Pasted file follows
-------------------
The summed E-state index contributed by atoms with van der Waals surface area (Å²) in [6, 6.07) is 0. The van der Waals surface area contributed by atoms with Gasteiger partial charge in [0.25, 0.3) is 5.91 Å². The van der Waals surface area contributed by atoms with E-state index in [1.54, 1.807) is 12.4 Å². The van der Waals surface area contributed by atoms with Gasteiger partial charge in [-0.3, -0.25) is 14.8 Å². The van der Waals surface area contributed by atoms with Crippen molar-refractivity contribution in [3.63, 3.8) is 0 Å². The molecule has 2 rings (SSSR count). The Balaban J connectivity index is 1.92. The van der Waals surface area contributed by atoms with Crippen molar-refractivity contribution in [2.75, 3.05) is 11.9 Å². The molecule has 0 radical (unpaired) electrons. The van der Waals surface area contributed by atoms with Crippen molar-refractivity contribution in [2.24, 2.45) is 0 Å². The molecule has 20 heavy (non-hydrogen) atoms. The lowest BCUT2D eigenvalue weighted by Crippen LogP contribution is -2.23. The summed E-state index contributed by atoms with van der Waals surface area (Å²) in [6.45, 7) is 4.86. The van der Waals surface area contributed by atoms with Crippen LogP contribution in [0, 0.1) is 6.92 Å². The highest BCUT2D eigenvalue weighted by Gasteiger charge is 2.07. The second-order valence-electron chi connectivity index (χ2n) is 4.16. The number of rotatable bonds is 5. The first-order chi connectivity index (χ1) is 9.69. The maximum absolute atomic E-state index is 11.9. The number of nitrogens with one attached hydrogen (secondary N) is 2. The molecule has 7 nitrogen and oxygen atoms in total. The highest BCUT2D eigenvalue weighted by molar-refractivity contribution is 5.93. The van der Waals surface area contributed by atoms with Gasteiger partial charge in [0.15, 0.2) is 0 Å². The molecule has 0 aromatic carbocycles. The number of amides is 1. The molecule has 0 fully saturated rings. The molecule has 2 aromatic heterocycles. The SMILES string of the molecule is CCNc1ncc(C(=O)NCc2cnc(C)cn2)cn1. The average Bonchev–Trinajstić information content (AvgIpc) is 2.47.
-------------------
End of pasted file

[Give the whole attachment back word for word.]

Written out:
The summed E-state index contributed by atoms with van der Waals surface area (Å²) in [6, 6.07) is 0. The van der Waals surface area contributed by atoms with Gasteiger partial charge in [0.25, 0.3) is 5.91 Å². The van der Waals surface area contributed by atoms with E-state index in [1.54, 1.807) is 12.4 Å². The van der Waals surface area contributed by atoms with Gasteiger partial charge in [-0.3, -0.25) is 14.8 Å². The van der Waals surface area contributed by atoms with Crippen molar-refractivity contribution in [3.63, 3.8) is 0 Å². The molecule has 2 rings (SSSR count). The Balaban J connectivity index is 1.92. The van der Waals surface area contributed by atoms with Crippen molar-refractivity contribution in [2.75, 3.05) is 11.9 Å². The molecule has 0 radical (unpaired) electrons. The van der Waals surface area contributed by atoms with Crippen molar-refractivity contribution in [2.24, 2.45) is 0 Å². The molecule has 20 heavy (non-hydrogen) atoms. The lowest BCUT2D eigenvalue weighted by Crippen LogP contribution is -2.23. The summed E-state index contributed by atoms with van der Waals surface area (Å²) in [6.45, 7) is 4.86. The van der Waals surface area contributed by atoms with Crippen LogP contribution in [0, 0.1) is 6.92 Å². The highest BCUT2D eigenvalue weighted by Gasteiger charge is 2.07. The second-order valence-electron chi connectivity index (χ2n) is 4.16. The number of rotatable bonds is 5. The first-order chi connectivity index (χ1) is 9.69. The maximum absolute atomic E-state index is 11.9. The number of nitrogens with one attached hydrogen (secondary N) is 2. The molecule has 7 nitrogen and oxygen atoms in total. The highest BCUT2D eigenvalue weighted by molar-refractivity contribution is 5.93. The van der Waals surface area contributed by atoms with Gasteiger partial charge in [0.15, 0.2) is 0 Å². The molecule has 0 aromatic carbocycles. The number of amides is 1. The molecule has 0 fully saturated rings. The molecule has 2 aromatic heterocycles. The SMILES string of the molecule is CCNc1ncc(C(=O)NCc2cnc(C)cn2)cn1. The average Bonchev–Trinajstić information content (AvgIpc) is 2.47.